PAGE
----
Leverage tools like the Microsoft Threat Modeling Tool, or OWASP Threat Dragon to make the process more efficient. You might even explore tools like OWASP pytm, a Pythonic framework for “threat modeling as code.” Just don’t forget to include human beings in the process!


Continuous security requires more than just automated test-driven security tooling like vulnerability scanning, static code analysis and configuration checks in the CI/CD pipeline. Assessing risk is necessary to ensuring that the right security controls are built into an application from the start, and through every iteration of the development lifecycle. Threat modeling, at its essence, is a risk management exercise; one that can play a significant role in delivering products to customers faster and with greater quality and security than ever.

Interested to learn about how Bishop Fox can help you anticipate application attacks? Read our Threat Modeling Methodology.

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Chris bush

About the author, Chris Bush

Bishop Fox Alumnus

Chris Bush is a Bishop Fox alumnus. He was a managing security consultant at Bishop Fox. He has extensive experience in IT and information security consulting and solutions delivery, providing expertise in application security, including the performance of security assessments, security code reviews and penetration testing of client applications as well as development of security testing processes and methodologies.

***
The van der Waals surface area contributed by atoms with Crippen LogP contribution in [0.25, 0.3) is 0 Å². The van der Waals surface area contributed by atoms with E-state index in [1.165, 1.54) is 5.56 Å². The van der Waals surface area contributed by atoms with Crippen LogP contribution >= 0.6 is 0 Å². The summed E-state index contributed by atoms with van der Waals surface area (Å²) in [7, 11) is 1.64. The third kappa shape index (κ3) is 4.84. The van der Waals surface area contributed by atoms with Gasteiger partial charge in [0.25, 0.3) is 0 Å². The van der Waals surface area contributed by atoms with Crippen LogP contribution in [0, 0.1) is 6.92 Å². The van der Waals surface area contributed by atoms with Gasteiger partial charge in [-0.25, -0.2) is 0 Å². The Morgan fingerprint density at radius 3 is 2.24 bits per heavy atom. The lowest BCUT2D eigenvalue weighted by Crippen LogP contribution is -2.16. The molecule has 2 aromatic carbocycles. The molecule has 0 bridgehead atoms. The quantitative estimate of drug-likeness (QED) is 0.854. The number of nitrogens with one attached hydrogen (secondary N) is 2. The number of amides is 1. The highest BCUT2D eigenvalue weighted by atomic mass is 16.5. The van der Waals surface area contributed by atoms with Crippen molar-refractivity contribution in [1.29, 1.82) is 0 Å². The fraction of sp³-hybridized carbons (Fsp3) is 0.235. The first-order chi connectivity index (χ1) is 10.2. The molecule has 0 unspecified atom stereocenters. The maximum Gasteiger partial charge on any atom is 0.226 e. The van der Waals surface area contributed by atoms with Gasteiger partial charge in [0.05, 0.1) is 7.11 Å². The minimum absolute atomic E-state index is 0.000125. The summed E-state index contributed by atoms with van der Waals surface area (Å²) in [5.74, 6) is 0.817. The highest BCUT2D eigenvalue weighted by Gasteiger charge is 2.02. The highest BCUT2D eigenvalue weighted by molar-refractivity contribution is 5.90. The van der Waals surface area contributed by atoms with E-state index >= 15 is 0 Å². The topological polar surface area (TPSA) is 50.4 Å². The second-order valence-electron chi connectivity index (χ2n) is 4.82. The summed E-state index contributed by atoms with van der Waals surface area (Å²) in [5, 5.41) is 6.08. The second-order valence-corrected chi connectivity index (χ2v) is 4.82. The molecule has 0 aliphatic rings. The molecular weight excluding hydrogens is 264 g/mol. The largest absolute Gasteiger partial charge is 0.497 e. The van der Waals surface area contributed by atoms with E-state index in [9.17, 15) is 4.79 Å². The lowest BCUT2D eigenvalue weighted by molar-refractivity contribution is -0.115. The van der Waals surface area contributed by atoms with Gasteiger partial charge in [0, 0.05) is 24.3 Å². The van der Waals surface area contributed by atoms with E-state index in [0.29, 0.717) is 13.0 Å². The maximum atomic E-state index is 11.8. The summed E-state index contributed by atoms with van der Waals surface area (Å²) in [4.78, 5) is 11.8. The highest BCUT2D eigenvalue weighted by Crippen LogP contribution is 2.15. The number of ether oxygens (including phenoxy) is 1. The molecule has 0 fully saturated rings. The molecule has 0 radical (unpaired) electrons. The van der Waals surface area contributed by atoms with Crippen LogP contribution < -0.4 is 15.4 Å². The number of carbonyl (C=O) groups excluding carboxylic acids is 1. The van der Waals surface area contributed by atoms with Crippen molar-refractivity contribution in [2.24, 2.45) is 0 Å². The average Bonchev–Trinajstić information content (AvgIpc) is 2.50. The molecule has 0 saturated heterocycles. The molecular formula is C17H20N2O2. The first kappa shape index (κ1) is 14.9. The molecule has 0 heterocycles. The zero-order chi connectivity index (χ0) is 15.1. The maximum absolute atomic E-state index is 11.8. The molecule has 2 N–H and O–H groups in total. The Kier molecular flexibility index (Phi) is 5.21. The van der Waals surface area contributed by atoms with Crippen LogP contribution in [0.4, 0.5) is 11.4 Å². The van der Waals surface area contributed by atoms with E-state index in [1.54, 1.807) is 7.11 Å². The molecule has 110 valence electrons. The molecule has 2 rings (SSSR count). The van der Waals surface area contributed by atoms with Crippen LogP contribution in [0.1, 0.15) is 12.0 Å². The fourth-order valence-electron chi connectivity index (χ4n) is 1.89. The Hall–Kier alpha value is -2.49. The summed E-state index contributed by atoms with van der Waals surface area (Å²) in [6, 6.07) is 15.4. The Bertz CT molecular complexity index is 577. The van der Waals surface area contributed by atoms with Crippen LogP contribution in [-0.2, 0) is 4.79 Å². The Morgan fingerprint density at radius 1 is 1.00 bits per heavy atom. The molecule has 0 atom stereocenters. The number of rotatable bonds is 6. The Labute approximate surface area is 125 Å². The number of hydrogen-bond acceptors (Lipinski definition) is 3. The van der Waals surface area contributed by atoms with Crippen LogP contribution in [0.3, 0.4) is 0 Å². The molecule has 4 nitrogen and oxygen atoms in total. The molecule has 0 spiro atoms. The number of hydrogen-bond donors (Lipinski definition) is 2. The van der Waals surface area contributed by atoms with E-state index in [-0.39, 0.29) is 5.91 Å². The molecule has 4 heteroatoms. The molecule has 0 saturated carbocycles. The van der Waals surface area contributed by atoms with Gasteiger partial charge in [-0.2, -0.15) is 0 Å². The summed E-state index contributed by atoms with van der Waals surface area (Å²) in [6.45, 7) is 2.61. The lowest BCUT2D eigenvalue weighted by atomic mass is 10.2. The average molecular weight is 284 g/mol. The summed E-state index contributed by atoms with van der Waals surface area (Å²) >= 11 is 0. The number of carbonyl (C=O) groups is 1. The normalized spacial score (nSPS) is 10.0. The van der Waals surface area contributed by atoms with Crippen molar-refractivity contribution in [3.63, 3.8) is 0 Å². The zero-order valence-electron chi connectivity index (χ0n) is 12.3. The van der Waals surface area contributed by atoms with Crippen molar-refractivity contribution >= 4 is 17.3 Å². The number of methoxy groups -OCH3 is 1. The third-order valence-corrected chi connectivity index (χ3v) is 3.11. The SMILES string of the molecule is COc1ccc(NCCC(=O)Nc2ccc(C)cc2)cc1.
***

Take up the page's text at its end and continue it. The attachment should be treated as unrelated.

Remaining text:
Having been a contributing member of the information security community for many years, Chris has served as a volunteer for OWASP as a Technical Project Advisor, as an officer of the (ISC)2 Cleveland Chapter and has spoken at a variety of regional and national security conferences and user group meetings on subjects including secure coding, threat modeling, and other topics in software security. At Bishop Fox, Chris has been instrumental in creating application security thought leadership. He has authored blog posts on threat modeling in DevSecOps as well as the importance of secure code review in DevSecOps. Additionally, he has co-hosted webcasts focused on application security.

Chris is a Certified Information Systems Security Professional (CISSP) and holds a Bachelor of Science in Computer Science from the State University of New York at Buffalo and a Master of Science in Computer Science from the State University of New York at Binghamton.